Take the 2-minute tour ×
Stack Overflow is a question and answer site for professional and enthusiast programmers. It's 100% free, no registration required.

So I decided to add my referenced 3rd party dlls to source control in a separate folder called lib and then reference them from said directory.

This works just fine, but when I want to update the files, TFS seems completely oblivious to the fact that the files have actually changed. Even if I copy over the old files, there seems to be no way of checking in the newer ones. If I choose the Check-in pending changes from the source control explorer, I get an info box saying there are no changes. But if I run a compare to a single DLL between latest and workspace versions, TFS does tell me the files are indeed different.

So is the only solution to delete the files from source control and then re-add them back as the newer versions, or could I just somehow update them?

share|improve this question

2 Answers 2

up vote 4 down vote accepted

Team Foundation Server (through 2010, and with 2012's "Server Workspaces") use a "Checkout/Edit/Checkin" model for version control that differs from many other types of version control systems (eg, "Edit/Merge/Commit" systems).

In order to update your binaries, you need to explicitly check them out and update the contents. You can then check them in. This type of system is tuned for dealing with large repositories and large files like binaries since it need not scan your disk to determine whether files have changed or not.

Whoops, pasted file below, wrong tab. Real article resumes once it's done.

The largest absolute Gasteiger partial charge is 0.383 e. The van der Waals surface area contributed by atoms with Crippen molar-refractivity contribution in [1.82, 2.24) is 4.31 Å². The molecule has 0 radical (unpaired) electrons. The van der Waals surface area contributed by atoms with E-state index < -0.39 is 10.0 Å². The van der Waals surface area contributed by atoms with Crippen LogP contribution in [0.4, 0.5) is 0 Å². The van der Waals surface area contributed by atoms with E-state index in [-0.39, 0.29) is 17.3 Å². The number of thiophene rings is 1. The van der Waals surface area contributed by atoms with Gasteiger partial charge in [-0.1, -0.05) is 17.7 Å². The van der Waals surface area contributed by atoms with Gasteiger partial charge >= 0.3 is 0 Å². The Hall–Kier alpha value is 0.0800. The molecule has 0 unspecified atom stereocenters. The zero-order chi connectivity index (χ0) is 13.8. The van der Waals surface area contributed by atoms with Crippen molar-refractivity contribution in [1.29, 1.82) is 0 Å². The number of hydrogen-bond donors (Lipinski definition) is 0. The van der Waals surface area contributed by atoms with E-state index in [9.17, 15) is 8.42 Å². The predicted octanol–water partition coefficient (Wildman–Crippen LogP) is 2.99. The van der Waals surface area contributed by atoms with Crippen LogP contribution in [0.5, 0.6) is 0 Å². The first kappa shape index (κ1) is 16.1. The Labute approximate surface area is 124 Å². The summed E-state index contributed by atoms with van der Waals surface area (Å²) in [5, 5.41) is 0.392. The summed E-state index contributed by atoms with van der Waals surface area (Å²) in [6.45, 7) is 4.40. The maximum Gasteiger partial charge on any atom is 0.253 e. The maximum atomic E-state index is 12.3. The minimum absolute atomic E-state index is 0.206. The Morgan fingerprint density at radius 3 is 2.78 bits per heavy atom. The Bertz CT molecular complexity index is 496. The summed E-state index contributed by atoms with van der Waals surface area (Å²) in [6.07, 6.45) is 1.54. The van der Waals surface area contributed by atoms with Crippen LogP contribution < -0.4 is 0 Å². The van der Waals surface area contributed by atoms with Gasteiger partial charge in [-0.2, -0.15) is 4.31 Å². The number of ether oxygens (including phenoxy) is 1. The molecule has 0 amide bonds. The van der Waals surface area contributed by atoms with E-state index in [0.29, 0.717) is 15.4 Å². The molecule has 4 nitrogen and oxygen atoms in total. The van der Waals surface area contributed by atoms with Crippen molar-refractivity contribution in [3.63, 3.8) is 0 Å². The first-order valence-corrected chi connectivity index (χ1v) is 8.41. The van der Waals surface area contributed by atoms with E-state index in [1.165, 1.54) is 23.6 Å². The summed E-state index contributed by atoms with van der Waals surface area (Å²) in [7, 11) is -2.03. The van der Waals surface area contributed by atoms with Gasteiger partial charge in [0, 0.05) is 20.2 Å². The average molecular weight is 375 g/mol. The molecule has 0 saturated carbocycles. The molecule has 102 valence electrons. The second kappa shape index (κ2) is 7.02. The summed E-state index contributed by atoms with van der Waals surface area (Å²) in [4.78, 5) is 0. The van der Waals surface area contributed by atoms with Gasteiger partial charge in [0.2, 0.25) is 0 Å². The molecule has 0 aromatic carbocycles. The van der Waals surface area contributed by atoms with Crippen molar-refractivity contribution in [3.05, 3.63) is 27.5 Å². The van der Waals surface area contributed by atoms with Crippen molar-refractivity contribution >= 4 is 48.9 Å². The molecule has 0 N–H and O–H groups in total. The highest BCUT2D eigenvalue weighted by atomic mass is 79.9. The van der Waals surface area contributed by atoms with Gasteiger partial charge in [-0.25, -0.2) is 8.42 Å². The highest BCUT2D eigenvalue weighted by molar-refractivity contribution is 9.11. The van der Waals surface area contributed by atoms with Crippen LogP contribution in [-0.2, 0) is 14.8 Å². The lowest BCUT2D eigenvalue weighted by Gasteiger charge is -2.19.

If you prefer to work with an Edit/Merge/Commit type system, which will scan your disk looking for changes and you need not explicitly check files out, this is available in TFS 2012 (as "Local Workspaces").

share|improve this answer
    
Ah, thanks for the detailed clarification, it does indeed make sense. –  bobblez Dec 10 '12 at 14:28

Have you tried to check out for edit the file before replacing it? It works here...

share|improve this answer

Your Answer

 
discard

By posting your answer, you agree to the privacy policy and terms of service.

Not the answer you're looking for? Browse other questions tagged or ask your own question.